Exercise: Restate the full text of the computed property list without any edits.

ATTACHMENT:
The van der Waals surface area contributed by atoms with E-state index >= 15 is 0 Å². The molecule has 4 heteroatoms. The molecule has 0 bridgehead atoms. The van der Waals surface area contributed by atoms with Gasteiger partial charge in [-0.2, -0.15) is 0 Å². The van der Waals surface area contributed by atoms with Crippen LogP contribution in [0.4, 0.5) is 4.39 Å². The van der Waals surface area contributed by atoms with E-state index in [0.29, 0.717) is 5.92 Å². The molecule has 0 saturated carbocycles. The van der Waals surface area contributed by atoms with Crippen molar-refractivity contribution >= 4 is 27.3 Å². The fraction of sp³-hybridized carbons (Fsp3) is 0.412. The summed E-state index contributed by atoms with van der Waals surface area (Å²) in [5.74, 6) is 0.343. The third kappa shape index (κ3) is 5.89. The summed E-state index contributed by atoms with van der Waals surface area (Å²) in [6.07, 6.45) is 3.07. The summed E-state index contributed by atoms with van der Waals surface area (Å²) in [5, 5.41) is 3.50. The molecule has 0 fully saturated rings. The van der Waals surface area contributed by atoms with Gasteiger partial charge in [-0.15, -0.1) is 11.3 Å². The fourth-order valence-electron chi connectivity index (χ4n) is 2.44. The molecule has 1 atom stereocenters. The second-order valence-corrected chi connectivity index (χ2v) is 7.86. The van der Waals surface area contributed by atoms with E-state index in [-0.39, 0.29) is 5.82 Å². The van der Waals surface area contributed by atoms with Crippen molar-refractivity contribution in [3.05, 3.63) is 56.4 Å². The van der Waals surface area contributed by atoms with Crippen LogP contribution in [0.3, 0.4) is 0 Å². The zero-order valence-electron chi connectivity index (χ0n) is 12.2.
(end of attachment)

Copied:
The van der Waals surface area contributed by atoms with E-state index >= 15 is 0 Å². The molecule has 4 heteroatoms. The molecule has 0 bridgehead atoms. The van der Waals surface area contributed by atoms with Gasteiger partial charge in [-0.2, -0.15) is 0 Å². The van der Waals surface area contributed by atoms with Crippen LogP contribution in [0.4, 0.5) is 4.39 Å². The van der Waals surface area contributed by atoms with E-state index in [0.29, 0.717) is 5.92 Å². The molecule has 0 saturated carbocycles. The van der Waals surface area contributed by atoms with Crippen molar-refractivity contribution >= 4 is 27.3 Å². The fraction of sp³-hybridized carbons (Fsp3) is 0.412. The summed E-state index contributed by atoms with van der Waals surface area (Å²) in [5.74, 6) is 0.343. The third kappa shape index (κ3) is 5.89. The summed E-state index contributed by atoms with van der Waals surface area (Å²) in [6.07, 6.45) is 3.07. The summed E-state index contributed by atoms with van der Waals surface area (Å²) in [5, 5.41) is 3.50. The molecule has 0 fully saturated rings. The van der Waals surface area contributed by atoms with Gasteiger partial charge in [-0.15, -0.1) is 11.3 Å². The fourth-order valence-electron chi connectivity index (χ4n) is 2.44. The molecule has 1 atom stereocenters. The second-order valence-corrected chi connectivity index (χ2v) is 7.86. The van der Waals surface area contributed by atoms with E-state index in [-0.39, 0.29) is 5.82 Å². The van der Waals surface area contributed by atoms with Crippen molar-refractivity contribution in [3.05, 3.63) is 56.4 Å². The van der Waals surface area contributed by atoms with Crippen LogP contribution in [0.3, 0.4) is 0 Å². The zero-order valence-electron chi connectivity index (χ0n) is 12.2.